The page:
So the contraceptive mandate is not a surprise to God and should not be a surprise to us. In our culture, what’s right is what’s wrong and what’s wrong is what’s right. Since liberals control the reigns of power in government, entertainment, education and large corporate businesses, we are at the mercy of the laws they pass, the courses they teach, the movies and TV programs they make and the rules they make for employment as they employ many of us. But we don’t have to watch their movies and TV programs which always portray us a incompetent, stupid, bigoted troglodytes. We don’t have to buy the products of those companies actively supporting the goals of more birth control and abortion. We can home-school and choose to attend conservative colleges and universities. And when the laws become too onerous to follow, we can use civil disobedience (and go to jail? Yes, and go to jail). In the mean time, we must fight, protest, vote our hearts and throw every roadblock we can in front of them whenever we can.

Posted in Abortion, Family, Medical Issues, Politics, Pregnancy | 4 Comments »

Purposeful Act of Kindness

Posted by MDViews on December 28, 2011

The following article I wrote after an experience I had in an ICU. I hope you enjoy the read.

“I WANT OUTTA HERE! GET OUT OF MY WAY! LET ME UP!” The shouts burst from ICU room 5. The ICU staff at the nurse’s station stiffened. The shouting quieted as I heard the soothing voice of his nurse speak gentle words to calm him.

Dementia. Alzheimer’s disease. That’s what I was hearing. I was in ICU consulting on a gynecology patient when I heard the ruckus. Dementia patients, I knew, could compensate for their declining mental function when in familiar surroundings with familiar people. But, put them in a strange place with strange people–and add to that an illness–and the disease really shows itself.

Dementia in most cases starts with the gradual loss of short term memory which is first noticeable to those closest to the person. As time passes, this always progressive illness affects ones ability to learn and retain new information, to handle tasks such as balancing a checkbook, to cope with unexpected events, to recognize familiar places and to find words to express ones self. Most troubling are the personality changes. Gentle, kind, caring individuals can become agitated, aggressive, angry, mean, harsh and can become abusive to their family and other care-givers.

Four million Americans have Alzheimer’s disease. No one knows the cause. Treatments do not stop the progression of the disease.

My mind reflected back to my father-in-law who developed Alzheimer’s in his later years. The family watched as this gentle man, a soft-spoken man of great faith, lost touch with reality and became angry, harsh and even abusive to his wife and to those around him.

Illness is messy, I reminded myself. It’s hard. It’s inconvenient, taxing and often depressing. Save the miraculous healing power of God, dementia patients as with my father-in-law follow a downhill course. Our family watched a daily decline, a slow death until he finally succumbed to this disease.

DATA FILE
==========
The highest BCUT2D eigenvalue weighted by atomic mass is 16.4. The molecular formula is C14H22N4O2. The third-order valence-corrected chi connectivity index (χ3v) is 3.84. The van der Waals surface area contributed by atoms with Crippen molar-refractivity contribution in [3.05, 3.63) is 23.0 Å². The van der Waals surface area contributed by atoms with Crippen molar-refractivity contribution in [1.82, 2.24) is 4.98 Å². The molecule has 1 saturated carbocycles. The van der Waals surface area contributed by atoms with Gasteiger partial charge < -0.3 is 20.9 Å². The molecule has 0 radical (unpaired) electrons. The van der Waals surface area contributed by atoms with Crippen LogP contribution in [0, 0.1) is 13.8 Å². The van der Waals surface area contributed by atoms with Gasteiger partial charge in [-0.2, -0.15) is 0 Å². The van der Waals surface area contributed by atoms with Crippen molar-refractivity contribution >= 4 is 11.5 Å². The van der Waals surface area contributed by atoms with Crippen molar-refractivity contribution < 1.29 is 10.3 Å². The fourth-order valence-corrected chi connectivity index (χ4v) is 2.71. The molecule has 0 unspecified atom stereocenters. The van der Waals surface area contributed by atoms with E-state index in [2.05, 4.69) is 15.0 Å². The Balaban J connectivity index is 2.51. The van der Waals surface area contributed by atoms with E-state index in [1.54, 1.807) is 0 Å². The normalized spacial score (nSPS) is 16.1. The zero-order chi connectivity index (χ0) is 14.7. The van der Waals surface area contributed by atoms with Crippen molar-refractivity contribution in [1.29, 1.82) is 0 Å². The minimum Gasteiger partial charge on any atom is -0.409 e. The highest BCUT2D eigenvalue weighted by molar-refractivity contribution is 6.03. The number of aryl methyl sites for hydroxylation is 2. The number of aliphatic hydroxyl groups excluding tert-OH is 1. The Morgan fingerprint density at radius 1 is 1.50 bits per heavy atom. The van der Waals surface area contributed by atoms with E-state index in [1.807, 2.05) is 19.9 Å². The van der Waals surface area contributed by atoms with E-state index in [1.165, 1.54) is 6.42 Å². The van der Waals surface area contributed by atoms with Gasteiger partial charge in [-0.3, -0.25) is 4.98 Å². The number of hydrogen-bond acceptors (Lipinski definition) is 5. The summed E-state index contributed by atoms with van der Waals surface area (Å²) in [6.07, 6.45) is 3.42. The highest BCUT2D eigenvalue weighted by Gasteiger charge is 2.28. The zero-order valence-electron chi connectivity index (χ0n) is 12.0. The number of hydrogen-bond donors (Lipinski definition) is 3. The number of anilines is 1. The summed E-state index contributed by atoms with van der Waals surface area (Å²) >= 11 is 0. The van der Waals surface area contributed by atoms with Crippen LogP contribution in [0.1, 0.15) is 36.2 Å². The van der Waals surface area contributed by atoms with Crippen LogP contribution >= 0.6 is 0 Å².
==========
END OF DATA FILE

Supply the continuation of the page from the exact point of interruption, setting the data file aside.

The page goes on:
As I sat and pondered, I thought of the beautiful letter former President Reagan wrote to the nation upon learning he had Alzheimer’s disease. (http://www.americanpresidents.org/letters/39.asp) In that letter, he lamented, “Unfortunately, as Alzheimer’s Disease progresses, the family often bears a heavy burden. I only wish there was some way I could spare Nancy from this painful experience.” How true. How kind to acknowledge the burden Nancy would face, did face. He also acknowledged, “I now begin the journey that will lead me into the sunset of my life.” Quite an unusual admission for one so diagnosed since most people diagnosed with Alzheimer’s have no sense that they have the disease.

After I examined my patient, I returned to the nurse’s station to write my note. From the room, I could hear the voice of this man’s son. “Remember that picture, Dad?…Let me help you with that, Dad…The nurse is going to give you a small shot. Isn’t she wonderful, Dad? She’s here to help you.” On and on I heard his son speak loving and kind words to his father. I knew then, that the son got it. This son realized the angry outbursts were the disease talking, not his Dad talking. He realized the disease now spoke and acted in place of the father he knew. He realized that his Dad was still in there deserving of all the care he could give.

My eyes watered. What a gift this son gave his Dad. On a Saturday afternoon with football on TV and other responsibilities no doubt pressing in on him, he was here. In the ICU. Showing love to his Dad, his Dad who could not return the love in any way, who did not even know who his son was.

I thought of the thousands of other spouses and families caring for loved ones with Alzheimer’s disease and their equally significant gifts of unselfish love. I prayed as I left the ICU that God would grant this son the strength to see his Dad through to the end, and that, should they meet in heaven one day, he would hear his Dad say, “Yes, son. I do remember that picture.”

Posted in Doctoring, Family, Medical Issues | 2 Comments »